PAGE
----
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Harnessing the Healing Power of Platelets

Harnessing the Healing Power of Platelets

Platelet Rich Plasma therapy (PRP) is a non-surgical treatment option that promotes long lasting healing of musculoskeletal conditions. The acronym "PRP" has been all over the news with the rising popularity of the treatment among professional athletes and recreational athletes. However, what is not mentioned in the news is this revolutionary treatment is available to animals too.

Everyone knows about the role of platelets in blood clotting, but platelets also have a role in healing. When they are recruited to the site of a wound or bleed, they combine with other clotting factors to make a scab, but they also trigger healing of the damaged tissue.

Platelets contain Platelet Derived Growth Factor ab, Transforming Growth Factors α and β, Vascular Endothelial Growth Factor (VEGF), Epidermal Growth Factor (EGF), Fibroblast Growth Factor (FGF), Connective Tissue Growth Factor (CTGF) , and Insulin Like Growth Factor 1 (IGF-1), which initiate wound healing processes.1 They also contain more than 30 different proteins that have roles in tissue healing and hemostasis.1 Platelet Rich Plasma preparations also contain 3 blood proteins involved in cell adhesion, fibrin, fibronectin, and vitronectin.1

Platelet Rich Plasma thus, can be used to promote tissue healing in tendinopathy, muscle injury, osteoarthritis, and even long bone healing.1,2 All in a non-operative manner, giving the patient the maximum comfort and mitigating the increased risk for infection that comes along with surgery.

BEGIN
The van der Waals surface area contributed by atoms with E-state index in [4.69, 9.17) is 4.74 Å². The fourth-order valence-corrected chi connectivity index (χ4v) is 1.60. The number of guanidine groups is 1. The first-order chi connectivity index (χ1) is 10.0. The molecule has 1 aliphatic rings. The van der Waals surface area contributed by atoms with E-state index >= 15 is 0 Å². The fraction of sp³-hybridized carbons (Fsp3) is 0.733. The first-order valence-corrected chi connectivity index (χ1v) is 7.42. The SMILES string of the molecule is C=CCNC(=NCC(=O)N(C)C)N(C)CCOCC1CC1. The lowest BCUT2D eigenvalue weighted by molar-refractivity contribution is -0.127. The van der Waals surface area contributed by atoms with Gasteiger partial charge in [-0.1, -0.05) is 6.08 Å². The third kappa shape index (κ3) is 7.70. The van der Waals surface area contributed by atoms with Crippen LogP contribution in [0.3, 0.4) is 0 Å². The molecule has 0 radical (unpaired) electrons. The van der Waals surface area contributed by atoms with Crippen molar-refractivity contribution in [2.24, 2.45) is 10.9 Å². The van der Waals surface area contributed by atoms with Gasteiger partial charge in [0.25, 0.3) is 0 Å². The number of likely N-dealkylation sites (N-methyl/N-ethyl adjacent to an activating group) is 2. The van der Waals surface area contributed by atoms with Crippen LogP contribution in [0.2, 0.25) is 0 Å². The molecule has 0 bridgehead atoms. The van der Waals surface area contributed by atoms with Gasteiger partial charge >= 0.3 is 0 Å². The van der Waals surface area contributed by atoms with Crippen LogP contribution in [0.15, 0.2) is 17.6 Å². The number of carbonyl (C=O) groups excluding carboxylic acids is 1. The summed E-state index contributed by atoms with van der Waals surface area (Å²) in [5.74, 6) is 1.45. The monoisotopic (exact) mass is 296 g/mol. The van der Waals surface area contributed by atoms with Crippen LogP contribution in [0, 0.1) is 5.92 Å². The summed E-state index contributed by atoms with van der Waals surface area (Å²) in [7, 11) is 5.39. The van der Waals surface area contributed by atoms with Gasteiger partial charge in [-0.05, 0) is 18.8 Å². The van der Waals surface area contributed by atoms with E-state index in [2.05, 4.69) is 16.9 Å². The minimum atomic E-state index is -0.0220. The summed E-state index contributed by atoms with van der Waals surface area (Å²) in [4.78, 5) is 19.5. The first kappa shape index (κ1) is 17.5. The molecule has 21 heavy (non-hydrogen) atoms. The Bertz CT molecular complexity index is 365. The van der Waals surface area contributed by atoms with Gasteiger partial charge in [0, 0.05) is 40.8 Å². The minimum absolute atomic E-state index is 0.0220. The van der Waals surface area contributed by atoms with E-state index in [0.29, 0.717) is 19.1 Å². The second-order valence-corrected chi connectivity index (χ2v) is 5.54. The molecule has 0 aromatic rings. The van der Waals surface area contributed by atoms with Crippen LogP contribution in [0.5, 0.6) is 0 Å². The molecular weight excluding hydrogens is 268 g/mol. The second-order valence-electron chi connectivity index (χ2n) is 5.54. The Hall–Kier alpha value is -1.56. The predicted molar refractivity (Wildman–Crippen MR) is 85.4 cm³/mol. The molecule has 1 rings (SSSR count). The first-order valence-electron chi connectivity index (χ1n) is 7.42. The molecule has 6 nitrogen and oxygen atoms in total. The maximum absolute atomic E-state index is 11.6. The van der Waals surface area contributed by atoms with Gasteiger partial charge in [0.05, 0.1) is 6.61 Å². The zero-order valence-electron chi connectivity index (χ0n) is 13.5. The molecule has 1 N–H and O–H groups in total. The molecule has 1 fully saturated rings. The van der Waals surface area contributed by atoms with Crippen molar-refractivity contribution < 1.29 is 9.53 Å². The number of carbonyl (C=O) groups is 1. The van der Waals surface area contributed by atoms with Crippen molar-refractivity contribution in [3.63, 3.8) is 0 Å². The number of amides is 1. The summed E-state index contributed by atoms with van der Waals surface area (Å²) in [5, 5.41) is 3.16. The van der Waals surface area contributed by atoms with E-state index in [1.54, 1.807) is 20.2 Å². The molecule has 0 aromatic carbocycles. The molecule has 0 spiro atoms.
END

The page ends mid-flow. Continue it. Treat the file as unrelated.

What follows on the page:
The timeframe for experiencing results is dependent upon the area of injury and the extent of the injury. On average, most patients start to see signs of improvement in the form of reduced pain or increased function within four to six weeks. A similar, if not shorter recovery time compared to surgeries that repair the same injuries.

We are excited to be bringing PRP treatment to the bay area pets. Contact us today for more information about the procedure and appointments.   

  1. Dhurat, R & Sukesh, MS. (2014). Principles and Methods of Preparation of Platelet-Rich Plasma: A Review and Author's Perspective. Journal of Cutaneous and Aesthetic Surgery. 7(4):189-107. doi 10.4103/0974-2077.150734
  2. Gianakos, A; Zambrana, L; Savage-Elliott, I; Lane, JM & Kennedy, JG. (2015). Platelet-Rich Plasma in the Animal Long-Bone Model: An Analysis of Basic Science Evidence. Orthopedics. 38(12):e1079-e1090. doi 10.3928/01477447-20151120-04
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